The second acoustic panel system it is showing is Köral, which offers colourful, faceted forms modelled on coral.
Both collections are now live at VDF products fair, in addition to the Singapore design company's versatile Hyperpolyps sculptures that have been developed to blur the line between structure and art.
The Fabrix acoustic panel system is distinguished by its wave-like form, designed for use on walls and ceilings in industrial and commercial spaces to help reduce echo.
It relies on wooden formwork dressed with three different shades of blue fabric, which AntiCAD chose to evoke The Great Wave off Kanagawa woodblock print by Hokusai.
The Köral system is composed of a series of hexagonal- and heptagonal-shaped panels that are combined with 3D-printed joints to create faceted forms.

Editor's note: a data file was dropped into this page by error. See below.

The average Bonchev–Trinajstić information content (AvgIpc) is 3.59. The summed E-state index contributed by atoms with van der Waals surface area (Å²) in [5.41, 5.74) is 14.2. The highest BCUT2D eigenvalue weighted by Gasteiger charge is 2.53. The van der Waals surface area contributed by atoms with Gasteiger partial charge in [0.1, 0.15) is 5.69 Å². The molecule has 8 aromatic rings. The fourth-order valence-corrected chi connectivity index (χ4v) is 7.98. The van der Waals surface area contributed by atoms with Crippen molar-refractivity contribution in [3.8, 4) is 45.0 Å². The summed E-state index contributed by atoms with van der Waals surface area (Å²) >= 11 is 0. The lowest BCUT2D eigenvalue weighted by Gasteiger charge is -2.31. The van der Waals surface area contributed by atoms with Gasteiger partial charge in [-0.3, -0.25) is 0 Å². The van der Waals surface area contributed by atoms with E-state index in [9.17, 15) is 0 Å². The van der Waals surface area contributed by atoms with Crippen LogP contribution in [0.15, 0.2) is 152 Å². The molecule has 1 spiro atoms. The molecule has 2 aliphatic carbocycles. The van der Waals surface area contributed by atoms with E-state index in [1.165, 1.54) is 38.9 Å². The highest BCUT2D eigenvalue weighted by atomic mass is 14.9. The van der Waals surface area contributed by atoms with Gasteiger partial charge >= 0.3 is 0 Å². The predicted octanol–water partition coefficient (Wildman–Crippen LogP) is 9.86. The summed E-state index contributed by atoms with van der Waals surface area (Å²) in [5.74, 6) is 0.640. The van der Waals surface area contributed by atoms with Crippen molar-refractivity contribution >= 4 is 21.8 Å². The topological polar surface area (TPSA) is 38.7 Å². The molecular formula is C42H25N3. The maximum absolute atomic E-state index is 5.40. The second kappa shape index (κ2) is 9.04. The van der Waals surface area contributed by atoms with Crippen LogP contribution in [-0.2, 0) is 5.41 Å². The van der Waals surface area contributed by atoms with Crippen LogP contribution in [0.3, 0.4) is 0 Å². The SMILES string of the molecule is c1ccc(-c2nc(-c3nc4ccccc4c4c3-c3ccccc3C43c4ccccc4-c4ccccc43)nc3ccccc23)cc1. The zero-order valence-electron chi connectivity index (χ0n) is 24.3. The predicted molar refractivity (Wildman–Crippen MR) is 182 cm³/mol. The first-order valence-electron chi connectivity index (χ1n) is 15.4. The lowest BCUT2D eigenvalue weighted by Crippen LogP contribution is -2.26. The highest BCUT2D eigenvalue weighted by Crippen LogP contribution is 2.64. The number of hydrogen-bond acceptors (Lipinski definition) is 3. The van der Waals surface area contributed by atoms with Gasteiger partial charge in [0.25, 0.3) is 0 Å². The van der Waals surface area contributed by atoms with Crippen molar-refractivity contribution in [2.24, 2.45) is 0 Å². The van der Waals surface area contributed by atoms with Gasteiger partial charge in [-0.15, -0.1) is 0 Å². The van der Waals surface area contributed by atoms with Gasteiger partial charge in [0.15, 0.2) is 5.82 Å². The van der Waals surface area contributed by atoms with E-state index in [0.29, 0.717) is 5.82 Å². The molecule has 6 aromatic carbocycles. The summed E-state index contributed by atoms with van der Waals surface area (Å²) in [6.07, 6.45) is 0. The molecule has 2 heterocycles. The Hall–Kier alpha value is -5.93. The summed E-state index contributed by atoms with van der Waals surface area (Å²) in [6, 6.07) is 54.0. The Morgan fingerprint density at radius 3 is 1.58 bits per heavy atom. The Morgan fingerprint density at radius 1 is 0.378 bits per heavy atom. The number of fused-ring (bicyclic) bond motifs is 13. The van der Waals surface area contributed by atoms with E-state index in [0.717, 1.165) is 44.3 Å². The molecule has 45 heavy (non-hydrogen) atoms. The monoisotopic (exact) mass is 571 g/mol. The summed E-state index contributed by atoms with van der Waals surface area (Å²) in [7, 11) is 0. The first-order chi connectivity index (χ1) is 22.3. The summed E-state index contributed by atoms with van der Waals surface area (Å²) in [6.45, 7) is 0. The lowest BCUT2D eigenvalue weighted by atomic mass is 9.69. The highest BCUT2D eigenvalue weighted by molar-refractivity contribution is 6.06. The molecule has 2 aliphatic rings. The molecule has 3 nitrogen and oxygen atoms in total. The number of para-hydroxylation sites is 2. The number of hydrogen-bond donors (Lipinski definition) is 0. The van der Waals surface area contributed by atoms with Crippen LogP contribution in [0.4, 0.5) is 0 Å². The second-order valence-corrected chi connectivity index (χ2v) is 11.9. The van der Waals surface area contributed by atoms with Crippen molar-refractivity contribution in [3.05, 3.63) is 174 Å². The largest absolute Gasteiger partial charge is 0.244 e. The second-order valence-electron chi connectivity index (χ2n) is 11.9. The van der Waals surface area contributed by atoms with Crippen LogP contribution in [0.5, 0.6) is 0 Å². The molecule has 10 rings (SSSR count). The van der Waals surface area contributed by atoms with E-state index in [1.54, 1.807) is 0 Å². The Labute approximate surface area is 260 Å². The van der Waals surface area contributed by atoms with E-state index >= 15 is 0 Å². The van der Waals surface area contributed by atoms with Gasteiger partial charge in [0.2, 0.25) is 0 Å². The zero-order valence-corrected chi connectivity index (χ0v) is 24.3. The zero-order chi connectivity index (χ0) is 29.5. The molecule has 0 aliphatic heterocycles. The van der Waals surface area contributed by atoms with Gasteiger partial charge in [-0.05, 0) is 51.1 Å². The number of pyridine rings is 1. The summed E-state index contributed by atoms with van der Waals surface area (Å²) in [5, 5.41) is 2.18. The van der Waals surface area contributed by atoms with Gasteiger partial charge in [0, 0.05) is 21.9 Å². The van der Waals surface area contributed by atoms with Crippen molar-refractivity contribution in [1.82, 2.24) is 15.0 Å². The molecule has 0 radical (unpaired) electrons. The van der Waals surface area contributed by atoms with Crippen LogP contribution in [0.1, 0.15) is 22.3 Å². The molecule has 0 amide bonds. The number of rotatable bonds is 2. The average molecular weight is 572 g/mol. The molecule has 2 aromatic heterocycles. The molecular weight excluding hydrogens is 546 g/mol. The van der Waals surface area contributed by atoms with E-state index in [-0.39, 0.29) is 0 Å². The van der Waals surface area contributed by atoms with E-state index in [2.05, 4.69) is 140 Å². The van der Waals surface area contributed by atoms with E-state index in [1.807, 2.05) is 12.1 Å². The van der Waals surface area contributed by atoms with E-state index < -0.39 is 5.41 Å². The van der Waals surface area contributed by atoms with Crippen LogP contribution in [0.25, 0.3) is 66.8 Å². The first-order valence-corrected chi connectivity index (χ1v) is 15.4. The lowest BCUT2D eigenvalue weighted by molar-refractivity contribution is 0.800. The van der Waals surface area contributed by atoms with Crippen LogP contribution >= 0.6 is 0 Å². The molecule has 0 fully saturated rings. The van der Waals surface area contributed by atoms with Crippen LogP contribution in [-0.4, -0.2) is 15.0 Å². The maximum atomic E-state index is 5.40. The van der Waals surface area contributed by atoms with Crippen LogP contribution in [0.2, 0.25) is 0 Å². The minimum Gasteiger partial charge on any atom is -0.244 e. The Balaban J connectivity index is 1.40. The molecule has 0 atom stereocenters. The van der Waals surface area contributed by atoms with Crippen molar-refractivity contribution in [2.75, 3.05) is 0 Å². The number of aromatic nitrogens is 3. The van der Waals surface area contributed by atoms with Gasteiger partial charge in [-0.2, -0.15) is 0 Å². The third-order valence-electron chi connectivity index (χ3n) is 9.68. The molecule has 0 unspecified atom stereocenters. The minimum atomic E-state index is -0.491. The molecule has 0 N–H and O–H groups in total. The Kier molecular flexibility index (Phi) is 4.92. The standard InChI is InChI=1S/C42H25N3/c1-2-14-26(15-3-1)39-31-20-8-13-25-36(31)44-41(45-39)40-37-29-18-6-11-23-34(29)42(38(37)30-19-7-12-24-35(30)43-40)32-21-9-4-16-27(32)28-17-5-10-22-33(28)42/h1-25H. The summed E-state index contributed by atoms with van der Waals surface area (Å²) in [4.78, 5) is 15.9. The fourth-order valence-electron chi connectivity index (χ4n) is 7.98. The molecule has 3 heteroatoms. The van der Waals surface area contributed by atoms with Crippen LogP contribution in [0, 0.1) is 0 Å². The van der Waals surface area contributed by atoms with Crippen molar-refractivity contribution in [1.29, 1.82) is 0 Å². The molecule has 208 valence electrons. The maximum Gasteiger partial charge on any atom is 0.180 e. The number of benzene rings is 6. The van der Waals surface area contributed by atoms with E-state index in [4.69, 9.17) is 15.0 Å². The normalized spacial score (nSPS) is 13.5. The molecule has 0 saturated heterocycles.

It takes its cues from coral formations, and was developed by AntiCAD in collaboration with architect TakahashiLim A+D in an effort to "create an unnatural quiet zone within the crowded exhibition space".
The Hyperpoylps sculptures that are also on show at the fair are designed for use as hanging installations, urban furniture and pavilions, and can be made in various shapes and sizes depending on their use.
Their organic forms take cues from coral and bubbles, but they are made entirely from metal.